Middle

and social influence and prestige. Peasants resented loss of land and the burden of redemption payments. 647 peasant uprisings. 2. To liberals Alexander II?s reforms had not gone far enough and were incapable of meeting ordinary Russians? needs. Nature of the opposition 1. Intellectual, exclusive and secretive- educated middle classes. 2. University students and idealists- populists of the 1870s for example. 3. Unorganized peasant uprisings- 647 uprisings 4 months after emancipation. Aims of acts of key opposition Populism/Narodniks 1. Middle and upper classes, from Slavophilism (Herzen). Disliked Tsarism and wanted to replace it with the Mir (Russian local democracy). Agrarian socialists which idolized the peasants and rejected capitalism and industrialization as destroyers of peasant communities. Mir model for socialist future. 2. Disagreed about how revolution was to be achieved. Lavrov and moderated argued for educating the peasants so that when Tsarism withered away the Mir could take its place. Chernyshevsky and extremists pushed for more direct action to begin the revolution. Mirrored later Bolshevik debates on timing. Going to the People 1873-1874 1. Following Herzen thousands of intellectuals went out to spread revolutionary ideas. Little was achieved as the movement lacked central organization and had diverse aims (some wanted to distribute propaganda while some wanted to live closer to the peasants and learn their ways). 2. Peasants did not welcome them and often reported them to the police leading to hundreds of arrests. Peasants did not possess a ?revolutionary consciousness? to see revolution as the way forward, like Marx and later Lenin said. Land and Liberty 1. ?Going to the people?s? failure discredited many moderate populists and led to increased support for terrorism. Vera Zasulich shot and wounded the governor of St Petersburg but managed to be found ?not guilty? Alexander II was shocked and this pushed him to hold such political cases behind closed doors. People?s Will Narodna Volya 1879 1. Even more extreme and developed after Land and Liberty broke up. ...read more.

Conclusion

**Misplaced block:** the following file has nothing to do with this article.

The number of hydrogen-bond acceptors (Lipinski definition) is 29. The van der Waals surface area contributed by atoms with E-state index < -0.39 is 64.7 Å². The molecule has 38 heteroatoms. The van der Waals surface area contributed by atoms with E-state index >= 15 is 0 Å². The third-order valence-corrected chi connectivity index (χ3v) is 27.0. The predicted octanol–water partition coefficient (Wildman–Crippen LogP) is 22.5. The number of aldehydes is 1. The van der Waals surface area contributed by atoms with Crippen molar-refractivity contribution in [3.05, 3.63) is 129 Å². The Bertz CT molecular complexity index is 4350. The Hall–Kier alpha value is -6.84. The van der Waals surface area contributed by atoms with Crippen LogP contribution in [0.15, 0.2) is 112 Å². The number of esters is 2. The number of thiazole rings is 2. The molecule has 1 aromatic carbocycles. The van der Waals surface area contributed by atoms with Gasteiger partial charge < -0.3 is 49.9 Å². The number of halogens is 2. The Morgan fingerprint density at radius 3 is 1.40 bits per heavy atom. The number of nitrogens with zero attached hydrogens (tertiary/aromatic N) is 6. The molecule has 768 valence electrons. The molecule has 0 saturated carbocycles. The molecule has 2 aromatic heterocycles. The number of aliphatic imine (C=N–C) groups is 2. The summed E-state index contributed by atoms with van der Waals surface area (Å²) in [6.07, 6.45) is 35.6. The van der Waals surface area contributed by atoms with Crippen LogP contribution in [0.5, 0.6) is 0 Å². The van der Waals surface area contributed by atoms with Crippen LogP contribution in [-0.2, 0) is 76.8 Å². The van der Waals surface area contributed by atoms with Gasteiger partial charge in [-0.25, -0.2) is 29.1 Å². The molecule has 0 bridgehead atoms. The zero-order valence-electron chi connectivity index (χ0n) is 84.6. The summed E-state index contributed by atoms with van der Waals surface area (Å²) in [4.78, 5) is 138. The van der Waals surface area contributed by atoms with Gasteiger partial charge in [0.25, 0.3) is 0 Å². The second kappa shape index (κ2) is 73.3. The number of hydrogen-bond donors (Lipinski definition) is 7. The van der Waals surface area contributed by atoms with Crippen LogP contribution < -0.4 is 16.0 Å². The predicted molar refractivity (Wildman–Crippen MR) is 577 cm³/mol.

3. Food requisitioning brought to an end. 4. Peasants could sell surplus, encouraged to produce more. 5. Small & medium factories could be privately owned. Large factories and industry still state-run. ?Commanding heights of the economy? remained state-owned Results 1. 1922 88% of enterprises privately run but only employed 12% of the workforce. Bulk still in state-run major industries. Agriculture not included in this. 2. Land was still formally state property but the Bolsheviks realized that support was needed and thus allowed peasants to farm it privately. 3. Economy gradually recovered and industrial output reached 1914 level in 1928, recovery had been faster in the agricultural sector. 4. Many Bolsheviks were horrified by this step back to pseudo-capitalism and considered it an economic Brest-Litovsk since Lenin?s Russia was now dominated by an agricultural sector run by private owning peasants and private enterprises were growing in number. Successes 1. Impossible for the government to legislate against natural disasters such as drought in the south, blizzards, and plagues of locusts. 2. Despite a slow start (first corn harvests requisitioned to provide seeds for other areas) Russia began to recover by late 1922. 3. 14m hectare increase in cultivation in 1922, 19m ton increase in grain harvests 1921 to 1923, increase in overall industrial output, urban worker?s average monthly wage increased from 10.2 to 15.9 rubles from 1921 to 1923. Limitations 1. Nepmen benefitted while workers faced high unemployment. 2. Industry didn?t keep pace with agricultural growth, Scissors Crisis. 3. Fall in agricultural prices (improved weather, increased amount of cultivated land, increase in productivity) not accompanied by a fall in industrial prices because industry was recovering more slowly. Peasants couldn?t afford industrial goods. 4. On the brink of peasants reverting to sustenance farming and causing famine. 5. Platform 46 (46 Party members including Trotsky) blamed the government for its lack of a coherent economic plan and tolerance of Nepmen. 6. 1923 saw economic recovery reduced the price of industrial goods and brought a good harvest which prevented a potential political crisis. 7. Issue of private enterprise remained unresolved at the time of Lenin?s death. ...read more.